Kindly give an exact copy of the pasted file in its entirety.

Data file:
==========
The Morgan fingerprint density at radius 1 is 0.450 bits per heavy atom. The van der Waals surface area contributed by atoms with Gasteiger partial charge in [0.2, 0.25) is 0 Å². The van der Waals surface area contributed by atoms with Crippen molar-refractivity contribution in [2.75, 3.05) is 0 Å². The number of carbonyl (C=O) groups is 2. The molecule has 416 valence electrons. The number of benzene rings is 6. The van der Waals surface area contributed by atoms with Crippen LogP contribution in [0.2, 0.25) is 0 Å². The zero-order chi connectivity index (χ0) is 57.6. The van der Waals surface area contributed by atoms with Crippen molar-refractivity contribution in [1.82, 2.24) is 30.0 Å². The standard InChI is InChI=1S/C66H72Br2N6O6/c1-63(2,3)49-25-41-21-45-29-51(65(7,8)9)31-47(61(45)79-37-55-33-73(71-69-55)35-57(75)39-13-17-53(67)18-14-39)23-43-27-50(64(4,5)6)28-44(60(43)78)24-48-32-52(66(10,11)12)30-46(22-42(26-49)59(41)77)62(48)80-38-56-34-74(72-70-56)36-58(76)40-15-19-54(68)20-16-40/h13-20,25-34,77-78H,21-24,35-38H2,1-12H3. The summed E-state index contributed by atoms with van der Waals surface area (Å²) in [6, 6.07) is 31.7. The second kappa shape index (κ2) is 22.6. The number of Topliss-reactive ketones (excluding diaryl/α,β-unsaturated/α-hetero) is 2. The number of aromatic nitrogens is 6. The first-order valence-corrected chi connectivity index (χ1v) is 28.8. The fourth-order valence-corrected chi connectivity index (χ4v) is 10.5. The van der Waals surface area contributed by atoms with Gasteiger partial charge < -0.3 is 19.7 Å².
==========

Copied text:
The Morgan fingerprint density at radius 1 is 0.450 bits per heavy atom. The van der Waals surface area contributed by atoms with Gasteiger partial charge in [0.2, 0.25) is 0 Å². The van der Waals surface area contributed by atoms with Crippen molar-refractivity contribution in [2.75, 3.05) is 0 Å². The number of carbonyl (C=O) groups is 2. The molecule has 416 valence electrons. The number of benzene rings is 6. The van der Waals surface area contributed by atoms with Crippen LogP contribution in [0.2, 0.25) is 0 Å². The zero-order chi connectivity index (χ0) is 57.6. The van der Waals surface area contributed by atoms with Crippen molar-refractivity contribution in [1.82, 2.24) is 30.0 Å². The standard InChI is InChI=1S/C66H72Br2N6O6/c1-63(2,3)49-25-41-21-45-29-51(65(7,8)9)31-47(61(45)79-37-55-33-73(71-69-55)35-57(75)39-13-17-53(67)18-14-39)23-43-27-50(64(4,5)6)28-44(60(43)78)24-48-32-52(66(10,11)12)30-46(22-42(26-49)59(41)77)62(48)80-38-56-34-74(72-70-56)36-58(76)40-15-19-54(68)20-16-40/h13-20,25-34,77-78H,21-24,35-38H2,1-12H3. The summed E-state index contributed by atoms with van der Waals surface area (Å²) in [6, 6.07) is 31.7. The second kappa shape index (κ2) is 22.6. The number of Topliss-reactive ketones (excluding diaryl/α,β-unsaturated/α-hetero) is 2. The number of aromatic nitrogens is 6. The first-order valence-corrected chi connectivity index (χ1v) is 28.8. The fourth-order valence-corrected chi connectivity index (χ4v) is 10.5. The van der Waals surface area contributed by atoms with Gasteiger partial charge < -0.3 is 19.7 Å².